Government has officially withdrawn the controversial constitutional amendment bill 2017 which was seeking to enable the government or local government to compulsorily acquire private before compensation.
The motion withdrawing the bill was moved by the deputy Attorney General Mwesigwa Rukutana on Tuesday and seconded by the prime minister Dr.Ruhakana Rugunda ,minister of security General Elly Tumwine, minister of state for health Sarah opendi and National female youth mp Adeke Ebaju among others
On July 13, 2017, the Bill also known as the Land Amendment Bill seeking to amend Article 26 of the Constitution was read for the first time by Justice and Constitutional Affairs minister Gen Kahinda Otafiire and subsequently referred to the Committee on Legal and Parliamentary Affairs headed by Jacob Oboth Oboth (West Budama South) for Scrutiny.
Rukutana said that the withdraw is to give government further consultation on this controversial bill.
This caused parliament to grant government permission as requested to take back the bill and it will return when it’s ready.
This was after the Legal Committee its report rejected the bill, saying it is redundant.
“The provisions of content of the bill are redundant since there are similar legal measures in the Land Acquisitions Act that the Government or Local government may utilize to remedy the mischief they intend to remedy by the proposed amendment,” the report obtained by Business Focus reads in part.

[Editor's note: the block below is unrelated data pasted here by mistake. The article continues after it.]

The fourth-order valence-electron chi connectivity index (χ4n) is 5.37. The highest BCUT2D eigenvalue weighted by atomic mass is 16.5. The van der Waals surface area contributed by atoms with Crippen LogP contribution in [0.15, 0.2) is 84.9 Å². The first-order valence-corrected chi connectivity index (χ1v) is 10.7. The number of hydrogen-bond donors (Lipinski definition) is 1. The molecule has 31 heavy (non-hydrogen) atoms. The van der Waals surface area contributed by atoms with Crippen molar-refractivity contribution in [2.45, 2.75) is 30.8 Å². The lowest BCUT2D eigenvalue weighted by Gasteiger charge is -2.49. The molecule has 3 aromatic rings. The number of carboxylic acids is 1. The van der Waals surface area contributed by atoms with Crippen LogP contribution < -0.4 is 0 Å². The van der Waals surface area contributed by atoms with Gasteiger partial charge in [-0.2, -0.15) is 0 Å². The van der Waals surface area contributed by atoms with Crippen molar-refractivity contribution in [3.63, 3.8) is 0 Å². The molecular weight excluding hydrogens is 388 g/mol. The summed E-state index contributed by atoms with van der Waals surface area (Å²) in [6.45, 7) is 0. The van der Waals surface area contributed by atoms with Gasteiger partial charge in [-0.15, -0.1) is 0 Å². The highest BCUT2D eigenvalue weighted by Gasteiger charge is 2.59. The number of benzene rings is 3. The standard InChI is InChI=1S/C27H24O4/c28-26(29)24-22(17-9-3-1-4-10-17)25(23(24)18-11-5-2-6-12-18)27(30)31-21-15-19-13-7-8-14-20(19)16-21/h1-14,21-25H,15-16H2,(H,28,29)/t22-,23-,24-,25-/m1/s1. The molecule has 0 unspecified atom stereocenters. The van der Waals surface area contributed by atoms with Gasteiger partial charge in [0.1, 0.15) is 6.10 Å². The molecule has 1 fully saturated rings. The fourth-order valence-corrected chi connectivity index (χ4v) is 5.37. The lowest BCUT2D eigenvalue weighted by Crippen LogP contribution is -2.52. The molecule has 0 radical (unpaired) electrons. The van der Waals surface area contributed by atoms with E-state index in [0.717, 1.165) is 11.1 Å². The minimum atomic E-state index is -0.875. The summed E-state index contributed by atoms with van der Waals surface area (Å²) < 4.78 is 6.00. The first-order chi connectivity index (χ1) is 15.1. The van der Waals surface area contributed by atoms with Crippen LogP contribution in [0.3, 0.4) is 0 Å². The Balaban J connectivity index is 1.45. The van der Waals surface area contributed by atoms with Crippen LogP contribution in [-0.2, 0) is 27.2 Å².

It add: “It is important to note that intention of the Bill is to enable Government or a local authority to deposit with Court, compensation awarded by the Government for any property declared for compulsory acquisition as well as to empower Government or local Government to take possession of the declared property upon depositing the compensation awarded for the property with court, pending determination by court of the disputed compensation awarded to the property owner or person having an interest in or right over property.
The Land acquisitions Act, the applicable law as far as land acquisitions are concerned already contains a mechanism to achieve a remedy in a situation where a person or property owner objects s to an award. This remedy is contained in section 6 (5) …”